Paul Getty, CEO of First Guardian Group, an investment advisor and licensed real estate broker, noted moratoriums are “incredibly burdensome on mom-and-pop landlords . . . These are everyday people who heavily rely on collecting rent from their few (residents) to make ends meet. Landlords often try to be amenable, but they’ve been put in an extremely tight spot for quite some time.”

Help for renters

A patchwork of local and state assistance programs has helped renters. But in many locations, getting money to residents and landlords has proven a challenge, Benoit noted.

States including California, New York, Washington and Oregon have local moratoriums set to expire after the CDC order, said Tenzer, citing the Marcus & Millichap 2021 Multifamily Midyear Outlook. For instance, California’s eviction moratorium extends to Sept. 30, and New York’s to Aug. 31.

In some instances, property managers themselves have extended moratoriums.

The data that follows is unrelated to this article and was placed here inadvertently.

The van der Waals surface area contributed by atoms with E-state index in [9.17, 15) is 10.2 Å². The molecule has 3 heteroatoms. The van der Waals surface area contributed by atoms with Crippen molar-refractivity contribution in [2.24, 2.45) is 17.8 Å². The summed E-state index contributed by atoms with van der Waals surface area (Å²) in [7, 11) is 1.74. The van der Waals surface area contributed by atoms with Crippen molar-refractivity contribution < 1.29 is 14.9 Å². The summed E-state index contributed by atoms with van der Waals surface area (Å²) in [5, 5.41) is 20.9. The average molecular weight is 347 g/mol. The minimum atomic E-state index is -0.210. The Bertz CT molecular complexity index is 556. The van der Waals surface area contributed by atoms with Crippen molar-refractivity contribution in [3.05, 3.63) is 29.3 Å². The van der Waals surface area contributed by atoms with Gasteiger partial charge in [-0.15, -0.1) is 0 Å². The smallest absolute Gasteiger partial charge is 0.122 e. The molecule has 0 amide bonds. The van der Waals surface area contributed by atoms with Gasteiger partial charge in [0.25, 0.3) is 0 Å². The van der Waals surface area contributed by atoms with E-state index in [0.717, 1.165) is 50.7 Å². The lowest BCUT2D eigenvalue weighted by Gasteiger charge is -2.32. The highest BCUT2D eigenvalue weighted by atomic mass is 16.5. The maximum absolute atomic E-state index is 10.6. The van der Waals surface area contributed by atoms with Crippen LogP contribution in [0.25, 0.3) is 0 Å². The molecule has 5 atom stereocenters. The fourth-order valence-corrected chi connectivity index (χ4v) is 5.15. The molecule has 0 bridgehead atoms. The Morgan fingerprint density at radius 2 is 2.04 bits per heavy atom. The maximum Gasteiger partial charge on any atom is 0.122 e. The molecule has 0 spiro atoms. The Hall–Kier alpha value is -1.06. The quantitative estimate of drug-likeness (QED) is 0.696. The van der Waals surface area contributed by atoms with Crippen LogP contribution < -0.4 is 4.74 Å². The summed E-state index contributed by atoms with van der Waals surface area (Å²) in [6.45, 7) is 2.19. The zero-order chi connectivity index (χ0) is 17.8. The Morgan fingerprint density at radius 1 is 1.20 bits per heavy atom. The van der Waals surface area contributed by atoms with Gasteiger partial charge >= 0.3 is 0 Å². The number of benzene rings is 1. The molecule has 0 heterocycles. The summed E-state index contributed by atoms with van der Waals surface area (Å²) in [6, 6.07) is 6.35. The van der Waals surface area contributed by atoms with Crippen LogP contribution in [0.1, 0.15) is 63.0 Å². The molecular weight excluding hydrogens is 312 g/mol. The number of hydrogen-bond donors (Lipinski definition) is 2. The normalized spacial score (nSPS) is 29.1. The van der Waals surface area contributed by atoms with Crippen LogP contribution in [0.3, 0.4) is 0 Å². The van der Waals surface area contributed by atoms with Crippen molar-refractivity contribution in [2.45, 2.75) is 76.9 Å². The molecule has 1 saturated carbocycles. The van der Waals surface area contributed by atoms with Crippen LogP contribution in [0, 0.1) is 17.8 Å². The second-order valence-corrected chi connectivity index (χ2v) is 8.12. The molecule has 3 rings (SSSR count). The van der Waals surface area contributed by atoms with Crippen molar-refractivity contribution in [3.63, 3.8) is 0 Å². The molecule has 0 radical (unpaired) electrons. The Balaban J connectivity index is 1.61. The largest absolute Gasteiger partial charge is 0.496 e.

In San Francisco, one of the largest managers of apartments in the city announced its own voluntary extension of an eviction moratorium. Veritas Investments announced in June is would extend its eviction moratorium until Dec. 31.

Amid the uncertainty, some retain hope. “Rental assistance programs have supported financially troubled (residents), and plentiful job openings should help many find sustainable income after unemployment funds dry up,” Tenzer noted, adding that according to the NMHC rent payment tracker, at least 93 percent of payments were made in each of this year’s first five months, “down only marginally from years past.”

The Council of Large Public Housing Authorities (CLPHA) issued a statement affirming its intention to use “every tool and resource available” to ensure residents remain housed safely. “The good news is the Treasury-administered Emergency Rental Assistance Program has increased the speed of its fund distribution,” said CLPHA executive director Sunia Zaterman.

“We know more can be done to streamline access to funds by partnering with local housing authorities to help those assisted households in need.”